Known for its health benefits, milk is a staple of diets across the world, but what you probably don’t know is that milk is also a pretty effective plant fertiliser.
Whilst these might seem like the words of a mad man, it is in fact completely true. In fact milk has been used as a fertiliser for centuries, long before the advent of man made products. Among the many benefits of milk are its vitamins, proteins that promote healthy growth and development, as well of course as milk’s most famous component calcium, a key component in ensuring the health of many plants. It’s easy to spot the effects of calcium deficiency in many vegetables by their failure to grow to their full potential, or by their tendency to develop end rot.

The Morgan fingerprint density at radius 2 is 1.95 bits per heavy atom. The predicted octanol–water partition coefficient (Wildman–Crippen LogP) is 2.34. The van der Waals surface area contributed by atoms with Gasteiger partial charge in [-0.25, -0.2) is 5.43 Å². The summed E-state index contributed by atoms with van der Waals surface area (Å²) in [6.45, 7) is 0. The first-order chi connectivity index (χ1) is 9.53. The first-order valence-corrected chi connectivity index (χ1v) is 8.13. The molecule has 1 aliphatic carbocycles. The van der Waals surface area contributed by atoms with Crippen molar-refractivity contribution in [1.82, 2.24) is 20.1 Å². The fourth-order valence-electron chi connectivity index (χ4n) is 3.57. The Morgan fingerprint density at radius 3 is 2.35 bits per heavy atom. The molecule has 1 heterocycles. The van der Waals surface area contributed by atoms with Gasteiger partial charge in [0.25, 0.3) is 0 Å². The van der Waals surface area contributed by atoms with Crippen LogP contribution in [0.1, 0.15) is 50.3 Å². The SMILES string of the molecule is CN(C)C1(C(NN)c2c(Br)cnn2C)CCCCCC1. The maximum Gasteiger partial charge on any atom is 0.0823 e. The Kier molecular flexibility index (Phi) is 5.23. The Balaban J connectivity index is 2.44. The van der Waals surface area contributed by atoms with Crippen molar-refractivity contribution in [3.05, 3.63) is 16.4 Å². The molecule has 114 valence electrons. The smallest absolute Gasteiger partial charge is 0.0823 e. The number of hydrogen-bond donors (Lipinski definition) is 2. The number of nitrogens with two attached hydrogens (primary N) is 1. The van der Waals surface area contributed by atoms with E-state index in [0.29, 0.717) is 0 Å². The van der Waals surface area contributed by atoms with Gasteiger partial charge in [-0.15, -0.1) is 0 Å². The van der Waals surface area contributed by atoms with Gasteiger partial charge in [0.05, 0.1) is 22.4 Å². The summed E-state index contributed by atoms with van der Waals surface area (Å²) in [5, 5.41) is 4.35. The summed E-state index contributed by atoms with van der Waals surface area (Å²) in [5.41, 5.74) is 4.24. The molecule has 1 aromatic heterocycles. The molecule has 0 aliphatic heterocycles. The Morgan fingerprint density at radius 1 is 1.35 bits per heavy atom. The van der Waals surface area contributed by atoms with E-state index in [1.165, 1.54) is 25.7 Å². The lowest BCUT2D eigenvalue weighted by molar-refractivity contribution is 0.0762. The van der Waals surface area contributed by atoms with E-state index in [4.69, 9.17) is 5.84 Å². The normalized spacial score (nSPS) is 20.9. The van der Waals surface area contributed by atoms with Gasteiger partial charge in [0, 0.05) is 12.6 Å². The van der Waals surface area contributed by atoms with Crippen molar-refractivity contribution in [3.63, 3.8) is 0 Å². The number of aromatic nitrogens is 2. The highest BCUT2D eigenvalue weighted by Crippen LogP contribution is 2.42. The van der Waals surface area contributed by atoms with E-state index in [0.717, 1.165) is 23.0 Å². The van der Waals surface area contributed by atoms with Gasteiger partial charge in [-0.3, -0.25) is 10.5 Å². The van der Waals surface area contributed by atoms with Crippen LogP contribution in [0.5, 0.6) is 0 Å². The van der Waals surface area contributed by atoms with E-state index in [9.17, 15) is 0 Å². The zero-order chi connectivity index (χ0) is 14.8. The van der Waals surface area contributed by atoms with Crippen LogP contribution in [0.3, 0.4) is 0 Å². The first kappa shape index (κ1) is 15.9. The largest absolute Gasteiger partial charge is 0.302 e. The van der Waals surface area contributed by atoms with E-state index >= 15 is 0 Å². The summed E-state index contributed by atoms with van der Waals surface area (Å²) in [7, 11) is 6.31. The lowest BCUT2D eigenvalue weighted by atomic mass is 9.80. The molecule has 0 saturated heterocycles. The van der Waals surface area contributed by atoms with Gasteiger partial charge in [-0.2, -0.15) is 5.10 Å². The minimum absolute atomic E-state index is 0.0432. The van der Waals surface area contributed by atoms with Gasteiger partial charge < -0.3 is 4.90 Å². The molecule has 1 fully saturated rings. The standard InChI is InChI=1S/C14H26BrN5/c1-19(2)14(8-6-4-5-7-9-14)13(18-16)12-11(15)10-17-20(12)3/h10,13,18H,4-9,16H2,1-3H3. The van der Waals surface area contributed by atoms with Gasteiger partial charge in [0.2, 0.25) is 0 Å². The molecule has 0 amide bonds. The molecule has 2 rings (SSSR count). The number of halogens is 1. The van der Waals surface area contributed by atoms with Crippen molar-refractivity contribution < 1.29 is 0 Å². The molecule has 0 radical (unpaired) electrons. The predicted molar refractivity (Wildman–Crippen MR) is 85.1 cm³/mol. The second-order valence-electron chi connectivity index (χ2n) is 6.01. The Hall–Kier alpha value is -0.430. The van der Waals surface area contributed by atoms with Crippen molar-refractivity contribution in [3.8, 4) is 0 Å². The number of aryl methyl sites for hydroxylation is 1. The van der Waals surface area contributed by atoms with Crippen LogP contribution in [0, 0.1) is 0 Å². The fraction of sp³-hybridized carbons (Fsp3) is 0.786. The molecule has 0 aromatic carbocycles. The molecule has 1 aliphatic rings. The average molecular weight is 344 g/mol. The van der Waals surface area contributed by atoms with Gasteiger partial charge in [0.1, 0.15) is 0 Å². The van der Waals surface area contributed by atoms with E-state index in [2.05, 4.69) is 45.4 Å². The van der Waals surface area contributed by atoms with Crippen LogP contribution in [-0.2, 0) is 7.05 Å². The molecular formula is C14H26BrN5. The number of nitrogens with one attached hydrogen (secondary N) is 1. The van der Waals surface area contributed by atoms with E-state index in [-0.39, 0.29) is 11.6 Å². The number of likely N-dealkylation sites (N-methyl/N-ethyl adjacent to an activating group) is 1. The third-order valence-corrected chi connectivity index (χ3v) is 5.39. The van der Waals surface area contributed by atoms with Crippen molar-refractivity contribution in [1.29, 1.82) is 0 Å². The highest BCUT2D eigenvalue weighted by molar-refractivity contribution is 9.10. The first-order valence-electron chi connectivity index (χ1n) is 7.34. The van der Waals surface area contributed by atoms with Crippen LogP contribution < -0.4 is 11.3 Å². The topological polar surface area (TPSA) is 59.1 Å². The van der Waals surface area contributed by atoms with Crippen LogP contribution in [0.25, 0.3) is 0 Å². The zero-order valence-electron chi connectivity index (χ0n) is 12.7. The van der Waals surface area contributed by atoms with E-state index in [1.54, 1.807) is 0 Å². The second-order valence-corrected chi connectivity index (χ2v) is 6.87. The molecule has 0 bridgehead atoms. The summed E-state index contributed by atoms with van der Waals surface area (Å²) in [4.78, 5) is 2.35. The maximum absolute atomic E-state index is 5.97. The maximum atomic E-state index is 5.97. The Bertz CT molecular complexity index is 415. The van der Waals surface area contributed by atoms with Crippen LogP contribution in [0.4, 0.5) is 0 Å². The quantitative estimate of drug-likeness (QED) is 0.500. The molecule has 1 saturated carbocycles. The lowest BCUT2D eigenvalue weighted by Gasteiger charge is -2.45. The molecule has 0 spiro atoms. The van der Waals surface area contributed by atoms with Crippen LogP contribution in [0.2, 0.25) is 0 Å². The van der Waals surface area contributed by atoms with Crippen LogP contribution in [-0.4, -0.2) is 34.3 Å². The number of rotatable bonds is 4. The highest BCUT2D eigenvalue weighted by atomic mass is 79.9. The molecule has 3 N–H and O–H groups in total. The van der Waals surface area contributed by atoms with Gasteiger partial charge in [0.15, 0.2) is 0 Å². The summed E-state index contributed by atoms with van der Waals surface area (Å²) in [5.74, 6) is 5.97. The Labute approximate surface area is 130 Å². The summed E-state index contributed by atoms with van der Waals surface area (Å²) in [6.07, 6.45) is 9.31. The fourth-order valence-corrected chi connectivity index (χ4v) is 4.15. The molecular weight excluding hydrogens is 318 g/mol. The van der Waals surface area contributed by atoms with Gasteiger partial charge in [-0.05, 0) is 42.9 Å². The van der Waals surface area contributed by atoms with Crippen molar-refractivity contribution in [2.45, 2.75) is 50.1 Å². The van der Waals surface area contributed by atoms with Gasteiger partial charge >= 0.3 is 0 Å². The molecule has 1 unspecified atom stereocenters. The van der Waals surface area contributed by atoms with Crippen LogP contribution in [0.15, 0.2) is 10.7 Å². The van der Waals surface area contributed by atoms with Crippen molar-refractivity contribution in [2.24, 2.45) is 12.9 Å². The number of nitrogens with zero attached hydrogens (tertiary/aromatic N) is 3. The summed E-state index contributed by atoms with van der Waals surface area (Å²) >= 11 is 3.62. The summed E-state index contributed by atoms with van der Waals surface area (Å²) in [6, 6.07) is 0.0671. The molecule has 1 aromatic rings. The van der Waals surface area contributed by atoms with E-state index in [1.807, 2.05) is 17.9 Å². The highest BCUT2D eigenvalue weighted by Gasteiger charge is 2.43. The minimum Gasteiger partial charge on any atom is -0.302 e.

Besides the nutritional benefit to the plants themselves, milk also has the ability to act as a pesticide, deterring aphids and other pests, and also has anti fungal properties.
What You Need to Know About Using Milk in The Garden
Before you rush out and clear your local supermarket of their entire stock of semi skimmed however, it’s important to realise that milk isn’t a miracle elixir, and if you were to use too much of it you might find that when it spoils it could do more harm than good, generating an unpleasant odour, or rot in some cases.
Therefore it’s better to think of milk as a part of, rather than the sum of your fertilising efforts, but it can indeed be used to great effect.
One of the really great things about milk is that it doesn’t matter what type you use, or whether it’s in date or not, you just need to use it sparingly, and it’s also advisable to use it with equal parts water, to avoid any of the issues mentioned above.
Milk can be applied both directly to the leaves of the plant, or around the base. You’ll find the milk creates an odour for a few days after application, but this should soon pass once the milk has been absorbed by the leaves or roots.